Yankees: What’s happened with J.A. Happ?


J.A. Happ has flourished in his last three starts and the Yankees are hopeful this continues. He’s 2-0, with a 1.56 ERA and struck out 19 batters in 17-and-a-third innings. Happ’s also allowed just five hits and has held batters to a .093 BAA. 

Let’s flashback for a moment.  Entering play on August 26, the Yankees left-hander was 10-8, with a 5.58 ERA in 25 starts. He had allowed 31 home runs and 140 hits in 129 innings—a .274 BAA. His 5.58 ERA was second-worst in the majors among 83 pitchers with at least 120 innings.

Worst ERA in MLB, entering play on August 26

  1. Aaron Sanchez: 5.89
  2. J.A. Happ: 5.58    
  3. Rick Porcello: 5.49

Think about it. Just two weeks ago, Happ might’ve not made the Yankees’ postseason roster. And now, he’s emerged as one of their best starters.

So, that begs the question. What “happ-ened” with Happ?

The answer: His four-seam fastball has returned.

Happ throws his four-seamer 47.6 percent of the time this season. That’s by far the pitch he uses most. His next most often thrown pitch is the sinker, which he throws 18.4 percent of the time.  Prior to his August 26 outing, batters were hitting .264 against his four-seamer. That’s 58 hits in 220 at-bats. By comparison, opposing batters hit just .203 against the pitch last season, having compiled 36 hits in 354 at-bats.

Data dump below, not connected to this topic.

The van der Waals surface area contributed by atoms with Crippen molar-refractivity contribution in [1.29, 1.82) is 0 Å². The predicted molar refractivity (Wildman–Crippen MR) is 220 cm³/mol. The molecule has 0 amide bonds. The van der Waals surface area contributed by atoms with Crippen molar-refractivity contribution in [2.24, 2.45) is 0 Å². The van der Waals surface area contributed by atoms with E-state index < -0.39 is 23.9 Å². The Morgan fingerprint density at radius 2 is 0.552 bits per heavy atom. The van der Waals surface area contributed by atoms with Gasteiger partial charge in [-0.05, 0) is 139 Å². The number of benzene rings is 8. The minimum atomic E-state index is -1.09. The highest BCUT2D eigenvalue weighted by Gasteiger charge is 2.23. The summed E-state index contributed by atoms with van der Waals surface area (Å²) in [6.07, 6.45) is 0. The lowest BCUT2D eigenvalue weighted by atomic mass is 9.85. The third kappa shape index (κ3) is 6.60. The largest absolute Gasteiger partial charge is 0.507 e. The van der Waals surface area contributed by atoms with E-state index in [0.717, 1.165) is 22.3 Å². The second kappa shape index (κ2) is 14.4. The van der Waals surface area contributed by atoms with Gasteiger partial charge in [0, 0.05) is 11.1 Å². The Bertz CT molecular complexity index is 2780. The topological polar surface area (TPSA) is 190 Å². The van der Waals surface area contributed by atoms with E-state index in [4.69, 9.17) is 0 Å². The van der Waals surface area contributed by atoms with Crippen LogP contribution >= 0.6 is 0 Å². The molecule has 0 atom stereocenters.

Since the start of play on August 26, batters have just one hit in 25 at-bats against his fastball—a batting average of .040! That’s the lowest batting average against any four-seamer in the majors during that span. His teammate James Paxton is right behind him at .045.

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The speed on his four-seamer has climbed during that span. He averaged 91.8 miles per hour on the pitch through his first 25 starts of the year. Happ’s averaged 92.3 miles per hour on the fastball in his last three outings. A difference of half-a-mile an hour might seem minuscule, but it’s just enough to disrupt a batter’s timing.

It’s obvious he has confidence in the pitch. He’s throwing it 55.1 percent of the time over his last three starts. That’s nearly nine percent higher than what his season average was prior to August 26 (46.5 percent).

Just take a look below. The numbers prove Happ’s four-seamer is the secret to his success.  The peanut butter to his jelly, as it were. If J.A. can continue his dominance deep into October, then Yankee fans will be very “happ-y” with him.

Next. Luis Severino nearing his return off the IL. dark

J.A. Happ’s Four-Seam Fastball, first 25 starts compared to his last three

First 25                                                                Last Three                    

AVG Velo: 91.8 MPH                                          92.3 MPH

Pitch Percentage: 46.5%                                   55.1

BAA: .264                                                             .040

Opp. SLG %: .627%                                              .040%